Widmaier Verlag Hamburg

Journal issue


Kaisa Autere,
‘Do not be deaf towards me’: Subordinate’s Linguistic Strategies when Communicating with his Superior in the Lahun Temple Papyri

DOI: https://doi.org/10.37011/lingaeg.31.01
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This article shows that a sociolinguistic analysis of the letters from the Middle Kingdom temple papyri from el-Lahun can be used to identify and further examine superior/subordinate relationships. The temple officials in a subordinate position use reoccurring patterns in their choice of communicative strategies when they need to ask actions from their superior. Besides the more normative and formal modes of e.g. requesting and expressing critique, a specific phenomenon in the letters is the tendency of the subordinates to use expressive and exaggerated language as an elaborate linguistic strategy. This feature appears to be used in situations when the subordinate feels the need to legitimise his appeal whilst simultaneously trying to stay within the unforgiving social decorum. Using the concept of Discernment politeness and the sociolinguistic framework of Normativity, it is shown how this approach can offer additional means for the identification of hierarchical relationships in the epistolary corpora.
Marc Brose,
Wurden in Verbindung mit der Negation nj „prädikative“ oder „abstrakt-relativische“ sDm=f-Formen verwendet?

DOI: https://doi.org/10.37011/lingaeg.31.02
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“Were predicative or nominal sDm=f forms used in negative constructions of the type nj sDm=f?”
This contribution deals with the theoretical question of whether the simple negative con­structions of the type nj + sDm=f contained predicative/circumstantial or nominal/substantival forms. After presenting the research history beginning with the theories of Polotsky, an overview of the matter in the grammars and monographs on Egyptian grammar and also recent contributions to the theme is given. In the main part the problem is discussed on three levels: the morphological level, the syntactic level and the original statement of Polotsky itself. The results are: On the morphological level, it is more likely that the simple negative constructions contained predicative forms. On the syntactic level, it cannot be excluded that the forms were nominal; however, pragmatic reasons make it more probable that there existed a distribution nj + pred. sDm=f for the simple type vs. nj + nom. sDm=f + js for the nominal type. For the original statement of Polotsky it is argued that the evidence for his theory was overgeneralized, and that there is no compelling reason to identify the forms as nominal.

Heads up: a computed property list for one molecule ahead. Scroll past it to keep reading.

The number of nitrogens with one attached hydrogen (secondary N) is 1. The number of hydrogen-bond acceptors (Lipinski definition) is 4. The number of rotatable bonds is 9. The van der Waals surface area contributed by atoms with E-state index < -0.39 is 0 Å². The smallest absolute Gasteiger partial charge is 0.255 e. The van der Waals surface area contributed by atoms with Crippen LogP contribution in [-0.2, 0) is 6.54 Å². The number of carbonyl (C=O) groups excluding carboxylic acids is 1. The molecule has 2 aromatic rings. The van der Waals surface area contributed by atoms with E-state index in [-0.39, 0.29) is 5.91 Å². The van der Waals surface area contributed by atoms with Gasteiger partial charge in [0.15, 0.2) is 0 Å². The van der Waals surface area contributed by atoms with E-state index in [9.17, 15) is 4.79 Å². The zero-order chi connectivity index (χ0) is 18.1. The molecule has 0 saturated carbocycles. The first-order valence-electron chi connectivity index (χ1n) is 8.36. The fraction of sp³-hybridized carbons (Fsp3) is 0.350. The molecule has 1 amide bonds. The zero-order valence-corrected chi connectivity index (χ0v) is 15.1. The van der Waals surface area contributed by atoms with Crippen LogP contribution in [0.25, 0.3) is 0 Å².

Gaëlle Chantrain,
Ignorance and Forgetfulness in Late Egyptian and Classical Egyptian from the New Kingdom until the 26th Dynasty: A Lexical Study

DOI: https://doi.org/10.37011/lingaeg.31.03
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The conceptual domain of cognition in Ancient Egyptian is realized linguistically through numerous lexemes and expressions. Following Fortescue, these lexical units can be organized around five pivot-concepts that appear to consistently emerge cross-linguistically and define subdomains within cognition. These subdomains are: knowing, understanding, intending, remembering and thinking, to which a sixth notion attention has here been added. The present study focuses on three verbs with negative meanings in relation to the subdomains knowing and remembering: Xm “be ignorant”, smX “forget” and mhj “be forgetful, forget”, as well as the negative constructions neg. + rX “not know”. The aim of this article is to show that the semantics of these lexical units are interconnected with contextual para-synonymy and complementarity relations.